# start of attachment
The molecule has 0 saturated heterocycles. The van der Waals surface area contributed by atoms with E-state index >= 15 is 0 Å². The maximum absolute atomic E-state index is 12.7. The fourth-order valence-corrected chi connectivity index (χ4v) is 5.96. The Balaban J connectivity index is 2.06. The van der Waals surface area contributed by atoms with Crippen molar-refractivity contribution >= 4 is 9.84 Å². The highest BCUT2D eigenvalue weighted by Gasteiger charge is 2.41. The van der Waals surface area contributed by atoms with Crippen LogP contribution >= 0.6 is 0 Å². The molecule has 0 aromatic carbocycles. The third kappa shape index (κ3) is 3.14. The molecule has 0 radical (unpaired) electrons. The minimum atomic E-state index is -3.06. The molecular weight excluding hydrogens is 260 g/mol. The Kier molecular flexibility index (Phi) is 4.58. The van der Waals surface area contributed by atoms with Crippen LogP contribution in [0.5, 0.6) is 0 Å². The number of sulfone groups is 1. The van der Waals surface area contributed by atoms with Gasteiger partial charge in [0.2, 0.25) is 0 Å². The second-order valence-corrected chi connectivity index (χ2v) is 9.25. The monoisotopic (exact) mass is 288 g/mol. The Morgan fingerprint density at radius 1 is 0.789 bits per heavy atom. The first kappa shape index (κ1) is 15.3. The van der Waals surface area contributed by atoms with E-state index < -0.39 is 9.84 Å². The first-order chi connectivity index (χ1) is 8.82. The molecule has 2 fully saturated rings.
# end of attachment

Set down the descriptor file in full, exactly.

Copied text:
The molecule has 0 saturated heterocycles. The van der Waals surface area contributed by atoms with E-state index >= 15 is 0 Å². The maximum absolute atomic E-state index is 12.7. The fourth-order valence-corrected chi connectivity index (χ4v) is 5.96. The Balaban J connectivity index is 2.06. The van der Waals surface area contributed by atoms with Crippen molar-refractivity contribution >= 4 is 9.84 Å². The highest BCUT2D eigenvalue weighted by Gasteiger charge is 2.41. The van der Waals surface area contributed by atoms with Crippen LogP contribution >= 0.6 is 0 Å². The molecule has 0 aromatic carbocycles. The third kappa shape index (κ3) is 3.14. The molecule has 0 radical (unpaired) electrons. The minimum atomic E-state index is -3.06. The molecular weight excluding hydrogens is 260 g/mol. The Kier molecular flexibility index (Phi) is 4.58. The van der Waals surface area contributed by atoms with Crippen LogP contribution in [0.5, 0.6) is 0 Å². The number of sulfone groups is 1. The van der Waals surface area contributed by atoms with Gasteiger partial charge in [0.2, 0.25) is 0 Å². The second-order valence-corrected chi connectivity index (χ2v) is 9.25. The monoisotopic (exact) mass is 288 g/mol. The Morgan fingerprint density at radius 1 is 0.789 bits per heavy atom. The first kappa shape index (κ1) is 15.3. The van der Waals surface area contributed by atoms with E-state index < -0.39 is 9.84 Å². The first-order chi connectivity index (χ1) is 8.82. The molecule has 2 fully saturated rings.